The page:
They emphasized that their burden in defeating a plea to the jurisdiction is only to
allege facts that, if taken as true, establish jurisdiction, not to prove their
allegations at this preliminary stage of the litigation. And they argued that the City
does not have immunity against suits seeking declaratory relief and the return of
money had and received, relying on Federal Sign v. Tex. S. Univ., 951 S.W.2d 401,
404 (Tex. 1997), and Nivens v. City of League City, 245 S.W.3d 470, 475 (Tex.
App.—Houston [1st Dist.] 2007, pet. denied).
The trial court denied the City’s plea to the jurisdiction, and the City and its
officials appealed.2 They raise five issues, which we quote below:
2 Waste Management is not a party to this appeal.
1. Appellees’ claim for money had and received is barred by governmental
immunity because there is no statutory waiver of immunity for this or any
other quasi-contractual claims.
2. Appellees’ claim against the City for declaratory relief, which merely
couches their claim for monetary damages as a request for declaratory relief,
is barred by the City’s governmental immunity because the Declaratory
Judgment Act is merely a procedural device for claims over which a court
has subject matter jurisdiction.
3. Because Appellees are neither a party nor third-party beneficiary to the
City’s contract with Waste Management, Appellees lack standing to
challenge the City’s exclusive waste contract with Waste Management.
4. The City’s exclusive franchise contract with Waste Management for
commercial solid waste disposal within the city is permissible under Texas
statute and constitutional.
5. Appellees fail to and cannot assert a valid ultra vires claim against Mayor
Jeff Wagner, and Robin Green, the City’s Public Works Director, because
Mayor Wagner and Green did not enter into the Contract with Waste
Management and, as a result, neither Wagner nor Green could be a
responsible government actor for Appellees’ ultra vires claim.
Plea to the Jurisdiction
The City contends that the Apartment Owners did not overcome the
presumption of governmental immunity and that there is no statutory waiver of
immunity for these contractual and “quasi-contractual” claims. As a result, the City
argues, the trial court erred in denying its plea to the jurisdiction.
A. Standard of review
A de novo standard of review applies to a trial court's ruling on a plea to the
jurisdiction based on governmental immunity. See Tex. Dep’t of Parks & Wildlife
v. Miranda, 133 S.W.3d 217, 225–26 (Tex. 2004); Tex. S. Univ. v. Gilford, 277
S.W.3d 65, 68 (Tex. App.—Houston [1st Dist.] 2009, pet. denied). The plaintiffs
have the burden to allege facts that affirmatively demonstrate the trial court’s
subject-matter jurisdiction. Gilford, 277 S.W.3d at 68 (citing Tex. Ass’n of Bus. v.
Tex. Air Control Bd., 852 S.W.2d 440, 446 (Tex. 1993)). We construe the
pleadings liberally and accept the plaintiff’s factual allegations as true. See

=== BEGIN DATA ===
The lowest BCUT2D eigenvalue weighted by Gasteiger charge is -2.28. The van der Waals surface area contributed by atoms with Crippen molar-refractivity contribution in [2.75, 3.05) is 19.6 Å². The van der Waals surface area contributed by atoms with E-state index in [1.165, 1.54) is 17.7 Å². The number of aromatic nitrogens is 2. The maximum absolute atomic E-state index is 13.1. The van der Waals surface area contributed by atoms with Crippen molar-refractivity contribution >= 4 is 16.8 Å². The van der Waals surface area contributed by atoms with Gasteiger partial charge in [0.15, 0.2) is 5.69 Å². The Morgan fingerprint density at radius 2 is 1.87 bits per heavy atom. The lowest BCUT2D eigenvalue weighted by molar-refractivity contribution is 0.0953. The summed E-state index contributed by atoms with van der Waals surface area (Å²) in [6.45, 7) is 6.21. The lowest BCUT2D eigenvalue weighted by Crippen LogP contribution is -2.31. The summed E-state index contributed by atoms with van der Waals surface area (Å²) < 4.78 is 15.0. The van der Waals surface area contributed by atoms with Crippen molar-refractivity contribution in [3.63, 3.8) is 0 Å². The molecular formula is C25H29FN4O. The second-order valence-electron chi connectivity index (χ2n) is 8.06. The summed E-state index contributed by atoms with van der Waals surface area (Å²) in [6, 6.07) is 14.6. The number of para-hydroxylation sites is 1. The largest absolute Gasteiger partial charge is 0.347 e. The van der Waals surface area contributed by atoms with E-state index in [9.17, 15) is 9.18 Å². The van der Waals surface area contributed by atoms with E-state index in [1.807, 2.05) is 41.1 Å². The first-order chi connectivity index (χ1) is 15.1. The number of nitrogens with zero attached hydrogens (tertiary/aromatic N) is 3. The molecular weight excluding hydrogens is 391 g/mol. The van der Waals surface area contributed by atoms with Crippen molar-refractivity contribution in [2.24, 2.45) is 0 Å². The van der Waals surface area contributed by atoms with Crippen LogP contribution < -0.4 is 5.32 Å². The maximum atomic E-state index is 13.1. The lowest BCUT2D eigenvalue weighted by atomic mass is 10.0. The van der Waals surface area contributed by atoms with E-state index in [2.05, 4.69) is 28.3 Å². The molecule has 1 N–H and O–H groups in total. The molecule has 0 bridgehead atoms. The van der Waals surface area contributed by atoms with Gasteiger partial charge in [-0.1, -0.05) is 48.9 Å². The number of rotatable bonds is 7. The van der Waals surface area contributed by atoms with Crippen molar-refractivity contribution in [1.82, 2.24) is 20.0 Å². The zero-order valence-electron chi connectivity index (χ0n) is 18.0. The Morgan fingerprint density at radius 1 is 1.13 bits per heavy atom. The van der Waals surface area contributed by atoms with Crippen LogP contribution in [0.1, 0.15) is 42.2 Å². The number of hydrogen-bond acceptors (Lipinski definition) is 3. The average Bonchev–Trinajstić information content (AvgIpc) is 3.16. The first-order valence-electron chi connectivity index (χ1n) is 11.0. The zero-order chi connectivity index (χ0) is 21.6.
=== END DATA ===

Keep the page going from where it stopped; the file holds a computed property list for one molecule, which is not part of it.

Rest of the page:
Miranda, 133 S.W.3d at 226–27; Gilford, 277 S.W.3d at 68.
B. Governmental immunity
Governmental immunity defeats a trial court’s subject matter jurisdiction
and is properly raised in a plea to the jurisdiction. Nivens, 245 S.W.3d at 474. It
protects political subdivision of the state, like municipalities, from suit when it
applies. Id. A party suing a municipality engaged in a government function must
establish consent to sue, either through express legislative permission or by statute.
See id.
But governmental immunity will not apply if a plaintiff alleges that illegal
tax payments were made because of duress, fraud, or mutual mistake of fact. Id. In
that context, the money collected from an illegal tax is not treated as the
municipality’s property and subject to immunity; instead, “an illegally collected
fee should be refunded if paid as a result of fraud, mutual mistake of fact, or
duress, without respect to waiver of sovereign immunity. No legislative consent to
sue is needed under these circumstances.” Id. Thus, when plaintiffs seek
declaratory or injunctive relief, including a refund of illegally collected tax
payments, consent to sue is not required. Id.
In Nivens, taxpayers asserted claims for money had and received but did not
seek declaratory or injunctive relief and did not allege that their payments resulted
from fraud, mutual mistake of fact, or duress. Id. Thus, this Court held that their
claims were barred by governmental immunity. Id.; see Tara Ptrs., Ltd. v. City of
S. Houston, 282 S.W.3d 564 (Tex. App.—Houston [14th Dist.] 2009, pet. denied)
(holding that claims were barred by governmental immunity because ratepayers
did not plead that they paid under duress).
Later, in Anheuser-Busch, L.L.C. v. Harris County Tax Assessor-Collector,
516 S.W.3d 1 (Tex. App.—Houston [1st Dist.] 2016, pet. denied), a taxpayer was
assessed over $600,000 in penalties and interest on its delinquent tax payment. Id.
at 4. The taxpayer paid the penalty to avoid additional penalties and interest and
then sued for its return. Id. at 5. The tax assessor-collector argued that it had
governmental immunity and that the trial court lacked subject-matter jurisdiction.
Id. Relying on Nevins, we held that no legislative consent to sue was required
because the taxpayer sought a declaratory judgment and alleged it paid the